Buying Spree In Energy And Equity Markets
Oil and gasoline prices reached a two month high in overnight trading as the world continues to reopen from lock-downs, and officials signal there’s more fiscal and monetary stimulus coming to help the economy heal.
The FED Chairman said in an interview aired Sunday that there was “really no limit” to what they could do with lending programs to help prop up the economy, which seems to be contributing to the buying spree in both energy and equity markets today as traders cheer one of their favorite concepts (free money) while ignoring the warning that an economic recovery may take more than a year.
Baker Hughes reported another 34 oil rigs taken out of service last week, bringing the U.S. oil rig count to its lowest level since 2009, and the total rig count (including natural gas) to a new record low in the 33 years since this report has been made available.
This article from Bloomberg suggests that U.S. oil output has been reduced much more than the EIA has reported so far, and that a large correction in the official data is forthcoming. The recent price action, rig count, and inventory data all seem to support that theory.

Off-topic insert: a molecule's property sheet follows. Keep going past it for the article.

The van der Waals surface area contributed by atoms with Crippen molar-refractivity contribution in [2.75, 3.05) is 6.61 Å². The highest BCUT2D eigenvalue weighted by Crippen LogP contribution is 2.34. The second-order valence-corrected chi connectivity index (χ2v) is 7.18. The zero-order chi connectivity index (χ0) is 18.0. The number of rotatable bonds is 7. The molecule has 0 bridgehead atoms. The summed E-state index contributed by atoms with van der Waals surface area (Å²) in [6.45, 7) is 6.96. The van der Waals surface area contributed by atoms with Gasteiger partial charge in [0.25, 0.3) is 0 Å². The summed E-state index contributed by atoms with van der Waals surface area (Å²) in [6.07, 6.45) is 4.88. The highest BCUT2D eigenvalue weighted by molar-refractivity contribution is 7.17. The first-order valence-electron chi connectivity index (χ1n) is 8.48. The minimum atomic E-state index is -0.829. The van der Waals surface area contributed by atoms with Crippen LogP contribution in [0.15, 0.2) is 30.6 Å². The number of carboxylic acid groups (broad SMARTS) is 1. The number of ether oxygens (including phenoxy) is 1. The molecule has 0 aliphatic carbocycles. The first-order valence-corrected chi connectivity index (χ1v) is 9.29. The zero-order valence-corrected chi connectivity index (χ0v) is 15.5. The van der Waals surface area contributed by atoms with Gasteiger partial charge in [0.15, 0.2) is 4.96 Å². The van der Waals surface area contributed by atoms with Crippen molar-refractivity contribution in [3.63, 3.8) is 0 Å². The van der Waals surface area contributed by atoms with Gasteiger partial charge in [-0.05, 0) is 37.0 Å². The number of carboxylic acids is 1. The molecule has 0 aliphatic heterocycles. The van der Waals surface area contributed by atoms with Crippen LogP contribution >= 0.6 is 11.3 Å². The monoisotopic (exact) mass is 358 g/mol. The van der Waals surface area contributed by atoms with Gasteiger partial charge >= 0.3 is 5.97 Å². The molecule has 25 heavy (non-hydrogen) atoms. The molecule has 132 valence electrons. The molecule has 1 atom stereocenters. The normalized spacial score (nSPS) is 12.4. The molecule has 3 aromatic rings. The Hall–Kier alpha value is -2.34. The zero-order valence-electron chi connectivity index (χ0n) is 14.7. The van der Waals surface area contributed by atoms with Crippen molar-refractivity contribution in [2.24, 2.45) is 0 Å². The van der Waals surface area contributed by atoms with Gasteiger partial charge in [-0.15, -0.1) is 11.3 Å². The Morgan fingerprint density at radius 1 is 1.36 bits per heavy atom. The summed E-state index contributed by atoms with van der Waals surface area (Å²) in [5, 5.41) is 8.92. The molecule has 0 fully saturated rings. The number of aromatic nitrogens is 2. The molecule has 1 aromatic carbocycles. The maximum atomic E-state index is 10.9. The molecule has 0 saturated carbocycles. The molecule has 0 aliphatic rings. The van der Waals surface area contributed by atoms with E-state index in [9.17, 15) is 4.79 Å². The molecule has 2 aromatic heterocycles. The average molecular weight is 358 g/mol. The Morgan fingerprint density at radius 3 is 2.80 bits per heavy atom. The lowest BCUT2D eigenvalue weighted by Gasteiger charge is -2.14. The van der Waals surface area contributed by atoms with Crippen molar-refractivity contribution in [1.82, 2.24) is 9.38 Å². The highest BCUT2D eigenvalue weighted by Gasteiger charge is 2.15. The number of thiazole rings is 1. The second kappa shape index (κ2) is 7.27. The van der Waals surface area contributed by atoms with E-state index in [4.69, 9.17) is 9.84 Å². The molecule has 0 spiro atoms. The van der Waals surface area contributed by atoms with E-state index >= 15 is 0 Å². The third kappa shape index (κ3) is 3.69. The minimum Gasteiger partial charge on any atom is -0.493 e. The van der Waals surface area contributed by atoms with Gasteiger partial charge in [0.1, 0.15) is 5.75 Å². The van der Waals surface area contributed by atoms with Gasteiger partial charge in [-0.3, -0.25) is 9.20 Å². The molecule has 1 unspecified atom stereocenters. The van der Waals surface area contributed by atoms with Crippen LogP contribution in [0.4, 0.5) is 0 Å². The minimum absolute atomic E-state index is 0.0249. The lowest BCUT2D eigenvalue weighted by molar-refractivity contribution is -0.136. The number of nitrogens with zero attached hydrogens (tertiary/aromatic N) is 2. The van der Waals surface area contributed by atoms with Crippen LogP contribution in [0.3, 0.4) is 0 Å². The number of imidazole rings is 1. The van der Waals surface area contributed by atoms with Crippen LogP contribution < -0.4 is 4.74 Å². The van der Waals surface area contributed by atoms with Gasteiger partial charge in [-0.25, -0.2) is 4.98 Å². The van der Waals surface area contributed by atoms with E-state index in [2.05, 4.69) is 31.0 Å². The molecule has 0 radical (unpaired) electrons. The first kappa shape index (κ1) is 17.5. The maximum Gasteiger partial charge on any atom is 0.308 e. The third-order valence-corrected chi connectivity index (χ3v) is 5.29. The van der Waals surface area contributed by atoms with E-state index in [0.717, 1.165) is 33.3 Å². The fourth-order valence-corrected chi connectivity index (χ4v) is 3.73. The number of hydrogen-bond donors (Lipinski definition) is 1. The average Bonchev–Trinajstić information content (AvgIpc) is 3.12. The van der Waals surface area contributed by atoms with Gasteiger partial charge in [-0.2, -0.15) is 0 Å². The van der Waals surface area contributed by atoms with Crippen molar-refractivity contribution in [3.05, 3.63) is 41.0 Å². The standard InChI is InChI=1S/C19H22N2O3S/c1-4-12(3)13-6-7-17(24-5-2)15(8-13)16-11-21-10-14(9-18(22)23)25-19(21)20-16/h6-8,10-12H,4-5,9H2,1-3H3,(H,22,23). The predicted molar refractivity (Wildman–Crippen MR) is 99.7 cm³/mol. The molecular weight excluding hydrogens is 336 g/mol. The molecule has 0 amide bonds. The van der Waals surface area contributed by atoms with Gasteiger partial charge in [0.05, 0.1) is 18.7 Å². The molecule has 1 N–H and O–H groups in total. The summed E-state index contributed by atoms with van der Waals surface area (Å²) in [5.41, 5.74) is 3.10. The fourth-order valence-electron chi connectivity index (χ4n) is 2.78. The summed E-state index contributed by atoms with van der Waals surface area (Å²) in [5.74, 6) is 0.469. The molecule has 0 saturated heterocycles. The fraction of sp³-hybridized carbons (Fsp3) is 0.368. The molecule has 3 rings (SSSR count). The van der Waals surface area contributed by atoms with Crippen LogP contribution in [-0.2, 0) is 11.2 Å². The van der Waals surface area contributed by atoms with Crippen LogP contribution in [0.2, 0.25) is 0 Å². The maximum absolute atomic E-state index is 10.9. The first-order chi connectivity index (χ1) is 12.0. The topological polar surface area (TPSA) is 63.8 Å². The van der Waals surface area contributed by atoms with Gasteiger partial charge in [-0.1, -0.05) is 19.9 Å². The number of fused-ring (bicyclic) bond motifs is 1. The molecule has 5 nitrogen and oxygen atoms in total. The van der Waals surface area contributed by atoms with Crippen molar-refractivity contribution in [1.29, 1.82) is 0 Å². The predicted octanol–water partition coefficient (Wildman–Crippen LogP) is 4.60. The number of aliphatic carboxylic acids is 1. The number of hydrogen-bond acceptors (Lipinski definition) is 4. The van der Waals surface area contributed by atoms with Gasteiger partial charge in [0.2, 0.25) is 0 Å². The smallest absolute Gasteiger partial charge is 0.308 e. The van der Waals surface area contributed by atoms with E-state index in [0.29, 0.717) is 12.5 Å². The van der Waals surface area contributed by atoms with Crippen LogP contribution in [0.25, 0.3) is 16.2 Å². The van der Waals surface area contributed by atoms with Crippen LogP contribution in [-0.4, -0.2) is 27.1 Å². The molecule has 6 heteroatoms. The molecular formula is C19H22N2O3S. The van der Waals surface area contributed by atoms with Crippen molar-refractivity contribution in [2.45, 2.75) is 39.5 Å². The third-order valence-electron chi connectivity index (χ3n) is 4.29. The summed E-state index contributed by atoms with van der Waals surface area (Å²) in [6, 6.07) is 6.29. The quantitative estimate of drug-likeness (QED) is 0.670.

Money managers are on board to make bets on higher WTI and RBOB prices but are less enthused with Brent and ULSD. Large speculators increased their long bets in WTI to a new one year high, but reduced bets on higher Brent prices for the first time in six weeks. The increase in RBOB and reduction in ULSD positions held by money managers seems to match the trend in U.S. consumption as drivers start their return to the road, but commercial fuel use is not keeping pace.
This strong gasoline, weak diesel conundrum is the reverse of what the industry felt as the country was starting to shut down in March, and will provide new challenges to refiners starting to ramp up production once again as storage space for distillates suddenly looks scarce. We’re already seeing a handful of regional markets across the country run tight on gasoline allocation as demand ticks up faster than pipeline can keep pace, and excess diesel in some lines seems to be getting in the way of gasoline resupply.
Jerome Powell: Well, there is a lot more we can do. We're not out of ammunition by a long shot. No, there's, there's really no limit to what we can do with these lending programs that we have.